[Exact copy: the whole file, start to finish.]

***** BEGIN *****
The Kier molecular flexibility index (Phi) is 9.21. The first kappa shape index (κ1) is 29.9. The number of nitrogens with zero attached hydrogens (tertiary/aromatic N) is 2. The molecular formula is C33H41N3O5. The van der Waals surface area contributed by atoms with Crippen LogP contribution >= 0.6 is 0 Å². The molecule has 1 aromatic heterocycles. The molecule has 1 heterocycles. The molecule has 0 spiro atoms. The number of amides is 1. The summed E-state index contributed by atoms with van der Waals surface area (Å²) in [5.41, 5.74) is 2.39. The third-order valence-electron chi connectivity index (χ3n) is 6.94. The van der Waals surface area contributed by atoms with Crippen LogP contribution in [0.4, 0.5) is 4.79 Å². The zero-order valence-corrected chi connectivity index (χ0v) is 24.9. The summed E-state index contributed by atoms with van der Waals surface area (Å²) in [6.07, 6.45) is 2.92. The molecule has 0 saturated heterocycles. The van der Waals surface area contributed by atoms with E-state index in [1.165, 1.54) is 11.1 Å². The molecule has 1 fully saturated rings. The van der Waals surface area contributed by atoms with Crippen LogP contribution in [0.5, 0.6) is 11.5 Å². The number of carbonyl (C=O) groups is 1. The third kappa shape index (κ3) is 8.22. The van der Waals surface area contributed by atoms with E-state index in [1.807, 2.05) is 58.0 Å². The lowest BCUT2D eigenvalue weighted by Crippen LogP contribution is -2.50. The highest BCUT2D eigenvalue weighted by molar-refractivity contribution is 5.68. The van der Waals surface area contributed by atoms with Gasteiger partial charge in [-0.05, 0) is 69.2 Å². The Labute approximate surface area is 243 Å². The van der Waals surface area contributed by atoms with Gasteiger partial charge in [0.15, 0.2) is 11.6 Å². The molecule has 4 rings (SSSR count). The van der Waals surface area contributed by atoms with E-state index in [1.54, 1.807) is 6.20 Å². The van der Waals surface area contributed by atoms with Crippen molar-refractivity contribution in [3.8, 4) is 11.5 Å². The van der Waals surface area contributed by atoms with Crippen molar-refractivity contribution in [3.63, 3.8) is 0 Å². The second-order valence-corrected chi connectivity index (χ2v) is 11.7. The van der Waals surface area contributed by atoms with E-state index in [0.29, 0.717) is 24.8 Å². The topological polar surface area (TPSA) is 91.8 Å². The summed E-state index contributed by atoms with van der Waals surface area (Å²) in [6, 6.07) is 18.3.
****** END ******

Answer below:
The Kier molecular flexibility index (Phi) is 9.21. The first kappa shape index (κ1) is 29.9. The number of nitrogens with zero attached hydrogens (tertiary/aromatic N) is 2. The molecular formula is C33H41N3O5. The van der Waals surface area contributed by atoms with Crippen LogP contribution >= 0.6 is 0 Å². The molecule has 1 aromatic heterocycles. The molecule has 1 heterocycles. The molecule has 0 spiro atoms. The number of amides is 1. The summed E-state index contributed by atoms with van der Waals surface area (Å²) in [5.41, 5.74) is 2.39. The third-order valence-electron chi connectivity index (χ3n) is 6.94. The van der Waals surface area contributed by atoms with Crippen LogP contribution in [0.4, 0.5) is 4.79 Å². The zero-order valence-corrected chi connectivity index (χ0v) is 24.9. The summed E-state index contributed by atoms with van der Waals surface area (Å²) in [6.07, 6.45) is 2.92. The molecule has 0 saturated heterocycles. The van der Waals surface area contributed by atoms with E-state index in [1.165, 1.54) is 11.1 Å². The molecule has 1 fully saturated rings. The van der Waals surface area contributed by atoms with Crippen LogP contribution in [0.5, 0.6) is 11.5 Å². The number of carbonyl (C=O) groups is 1. The third kappa shape index (κ3) is 8.22. The van der Waals surface area contributed by atoms with E-state index in [1.807, 2.05) is 58.0 Å². The lowest BCUT2D eigenvalue weighted by Crippen LogP contribution is -2.50. The highest BCUT2D eigenvalue weighted by molar-refractivity contribution is 5.68. The van der Waals surface area contributed by atoms with Gasteiger partial charge in [-0.05, 0) is 69.2 Å². The Labute approximate surface area is 243 Å². The van der Waals surface area contributed by atoms with Gasteiger partial charge in [0.15, 0.2) is 11.6 Å². The molecule has 4 rings (SSSR count). The van der Waals surface area contributed by atoms with E-state index in [1.54, 1.807) is 6.20 Å². The van der Waals surface area contributed by atoms with Crippen molar-refractivity contribution in [3.8, 4) is 11.5 Å². The van der Waals surface area contributed by atoms with Crippen molar-refractivity contribution in [3.63, 3.8) is 0 Å². The second-order valence-corrected chi connectivity index (χ2v) is 11.7. The van der Waals surface area contributed by atoms with E-state index in [0.29, 0.717) is 24.8 Å². The topological polar surface area (TPSA) is 91.8 Å². The summed E-state index contributed by atoms with van der Waals surface area (Å²) in [6, 6.07) is 18.3.